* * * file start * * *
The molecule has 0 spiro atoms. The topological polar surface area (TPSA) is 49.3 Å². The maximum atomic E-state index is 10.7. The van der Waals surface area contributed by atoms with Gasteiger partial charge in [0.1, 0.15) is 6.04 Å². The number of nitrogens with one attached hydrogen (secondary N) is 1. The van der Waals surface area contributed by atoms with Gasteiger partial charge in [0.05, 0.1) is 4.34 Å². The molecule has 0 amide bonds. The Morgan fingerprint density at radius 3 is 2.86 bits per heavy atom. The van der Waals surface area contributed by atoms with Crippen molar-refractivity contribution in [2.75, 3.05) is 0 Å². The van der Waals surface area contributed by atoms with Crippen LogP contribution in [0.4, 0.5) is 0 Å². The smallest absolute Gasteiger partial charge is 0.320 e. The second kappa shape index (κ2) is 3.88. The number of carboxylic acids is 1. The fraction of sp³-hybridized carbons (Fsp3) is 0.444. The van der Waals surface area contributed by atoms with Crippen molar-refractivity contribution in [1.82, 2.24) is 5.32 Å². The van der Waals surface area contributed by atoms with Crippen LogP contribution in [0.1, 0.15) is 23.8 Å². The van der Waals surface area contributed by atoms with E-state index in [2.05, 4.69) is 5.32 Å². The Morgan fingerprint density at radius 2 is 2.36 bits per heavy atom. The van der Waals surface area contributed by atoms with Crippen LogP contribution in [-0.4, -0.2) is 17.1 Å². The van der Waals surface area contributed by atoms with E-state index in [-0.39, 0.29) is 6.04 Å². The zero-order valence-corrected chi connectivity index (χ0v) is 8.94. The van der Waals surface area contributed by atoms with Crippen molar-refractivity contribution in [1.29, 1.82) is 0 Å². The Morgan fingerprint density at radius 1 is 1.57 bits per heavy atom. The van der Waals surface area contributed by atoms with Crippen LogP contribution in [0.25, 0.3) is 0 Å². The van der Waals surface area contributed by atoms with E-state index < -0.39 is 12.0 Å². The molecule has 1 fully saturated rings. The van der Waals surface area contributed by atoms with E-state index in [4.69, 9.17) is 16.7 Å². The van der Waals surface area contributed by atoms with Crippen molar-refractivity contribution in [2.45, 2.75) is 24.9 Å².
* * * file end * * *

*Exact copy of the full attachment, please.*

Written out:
The molecule has 0 spiro atoms. The topological polar surface area (TPSA) is 49.3 Å². The maximum atomic E-state index is 10.7. The van der Waals surface area contributed by atoms with Gasteiger partial charge in [0.1, 0.15) is 6.04 Å². The number of nitrogens with one attached hydrogen (secondary N) is 1. The van der Waals surface area contributed by atoms with Gasteiger partial charge in [0.05, 0.1) is 4.34 Å². The molecule has 0 amide bonds. The Morgan fingerprint density at radius 3 is 2.86 bits per heavy atom. The van der Waals surface area contributed by atoms with Crippen molar-refractivity contribution in [2.75, 3.05) is 0 Å². The van der Waals surface area contributed by atoms with Crippen LogP contribution in [0.4, 0.5) is 0 Å². The smallest absolute Gasteiger partial charge is 0.320 e. The second kappa shape index (κ2) is 3.88. The number of carboxylic acids is 1. The fraction of sp³-hybridized carbons (Fsp3) is 0.444. The van der Waals surface area contributed by atoms with Crippen molar-refractivity contribution in [1.82, 2.24) is 5.32 Å². The van der Waals surface area contributed by atoms with Crippen LogP contribution in [0.1, 0.15) is 23.8 Å². The van der Waals surface area contributed by atoms with E-state index in [2.05, 4.69) is 5.32 Å². The Morgan fingerprint density at radius 2 is 2.36 bits per heavy atom. The van der Waals surface area contributed by atoms with Crippen LogP contribution in [-0.4, -0.2) is 17.1 Å². The van der Waals surface area contributed by atoms with E-state index in [-0.39, 0.29) is 6.04 Å². The zero-order valence-corrected chi connectivity index (χ0v) is 8.94. The van der Waals surface area contributed by atoms with Crippen molar-refractivity contribution in [1.29, 1.82) is 0 Å². The Morgan fingerprint density at radius 1 is 1.57 bits per heavy atom. The van der Waals surface area contributed by atoms with Crippen LogP contribution in [0.25, 0.3) is 0 Å². The van der Waals surface area contributed by atoms with E-state index < -0.39 is 12.0 Å². The molecule has 1 fully saturated rings. The van der Waals surface area contributed by atoms with E-state index in [4.69, 9.17) is 16.7 Å². The van der Waals surface area contributed by atoms with Crippen molar-refractivity contribution in [2.45, 2.75) is 24.9 Å².